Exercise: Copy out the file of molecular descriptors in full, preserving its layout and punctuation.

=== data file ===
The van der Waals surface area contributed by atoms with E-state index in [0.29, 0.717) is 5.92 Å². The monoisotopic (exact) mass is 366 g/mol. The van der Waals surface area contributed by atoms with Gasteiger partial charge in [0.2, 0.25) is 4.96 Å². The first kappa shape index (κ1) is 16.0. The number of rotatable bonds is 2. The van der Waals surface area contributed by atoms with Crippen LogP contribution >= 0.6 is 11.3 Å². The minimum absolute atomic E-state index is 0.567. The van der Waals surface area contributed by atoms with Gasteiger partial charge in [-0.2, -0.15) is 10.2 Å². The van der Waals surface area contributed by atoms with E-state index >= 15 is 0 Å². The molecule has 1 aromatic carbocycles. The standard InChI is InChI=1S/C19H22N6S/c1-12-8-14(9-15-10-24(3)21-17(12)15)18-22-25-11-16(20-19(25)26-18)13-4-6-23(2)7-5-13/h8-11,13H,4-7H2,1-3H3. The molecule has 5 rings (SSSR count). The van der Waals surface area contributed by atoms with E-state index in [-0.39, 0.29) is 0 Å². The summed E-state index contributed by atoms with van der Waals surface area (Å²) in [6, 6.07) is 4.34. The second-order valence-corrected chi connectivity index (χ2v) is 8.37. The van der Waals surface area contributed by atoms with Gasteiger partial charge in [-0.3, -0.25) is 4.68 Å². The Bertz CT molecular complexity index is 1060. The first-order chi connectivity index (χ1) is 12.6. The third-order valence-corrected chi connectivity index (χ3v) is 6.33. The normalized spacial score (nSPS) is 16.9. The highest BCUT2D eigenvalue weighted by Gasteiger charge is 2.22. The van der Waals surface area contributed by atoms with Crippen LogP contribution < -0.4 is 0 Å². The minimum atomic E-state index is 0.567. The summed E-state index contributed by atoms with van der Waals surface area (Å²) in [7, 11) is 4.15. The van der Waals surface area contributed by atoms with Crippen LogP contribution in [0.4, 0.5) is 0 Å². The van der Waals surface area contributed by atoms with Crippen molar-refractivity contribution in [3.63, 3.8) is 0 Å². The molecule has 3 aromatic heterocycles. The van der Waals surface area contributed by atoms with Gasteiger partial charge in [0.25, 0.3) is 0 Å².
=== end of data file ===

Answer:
The van der Waals surface area contributed by atoms with E-state index in [0.29, 0.717) is 5.92 Å². The monoisotopic (exact) mass is 366 g/mol. The van der Waals surface area contributed by atoms with Gasteiger partial charge in [0.2, 0.25) is 4.96 Å². The first kappa shape index (κ1) is 16.0. The number of rotatable bonds is 2. The van der Waals surface area contributed by atoms with Crippen LogP contribution >= 0.6 is 11.3 Å². The minimum absolute atomic E-state index is 0.567. The van der Waals surface area contributed by atoms with Gasteiger partial charge in [-0.2, -0.15) is 10.2 Å². The van der Waals surface area contributed by atoms with E-state index >= 15 is 0 Å². The molecule has 1 aromatic carbocycles. The standard InChI is InChI=1S/C19H22N6S/c1-12-8-14(9-15-10-24(3)21-17(12)15)18-22-25-11-16(20-19(25)26-18)13-4-6-23(2)7-5-13/h8-11,13H,4-7H2,1-3H3. The molecule has 5 rings (SSSR count). The van der Waals surface area contributed by atoms with E-state index in [-0.39, 0.29) is 0 Å². The summed E-state index contributed by atoms with van der Waals surface area (Å²) in [6, 6.07) is 4.34. The second-order valence-corrected chi connectivity index (χ2v) is 8.37. The van der Waals surface area contributed by atoms with Gasteiger partial charge in [-0.3, -0.25) is 4.68 Å². The Bertz CT molecular complexity index is 1060. The first-order chi connectivity index (χ1) is 12.6. The third-order valence-corrected chi connectivity index (χ3v) is 6.33. The normalized spacial score (nSPS) is 16.9. The highest BCUT2D eigenvalue weighted by Gasteiger charge is 2.22. The van der Waals surface area contributed by atoms with Crippen LogP contribution < -0.4 is 0 Å². The minimum atomic E-state index is 0.567. The summed E-state index contributed by atoms with van der Waals surface area (Å²) in [7, 11) is 4.15. The van der Waals surface area contributed by atoms with Crippen LogP contribution in [0.4, 0.5) is 0 Å². The van der Waals surface area contributed by atoms with Crippen molar-refractivity contribution in [3.63, 3.8) is 0 Å². The molecule has 3 aromatic heterocycles. The van der Waals surface area contributed by atoms with Gasteiger partial charge in [0.25, 0.3) is 0 Å².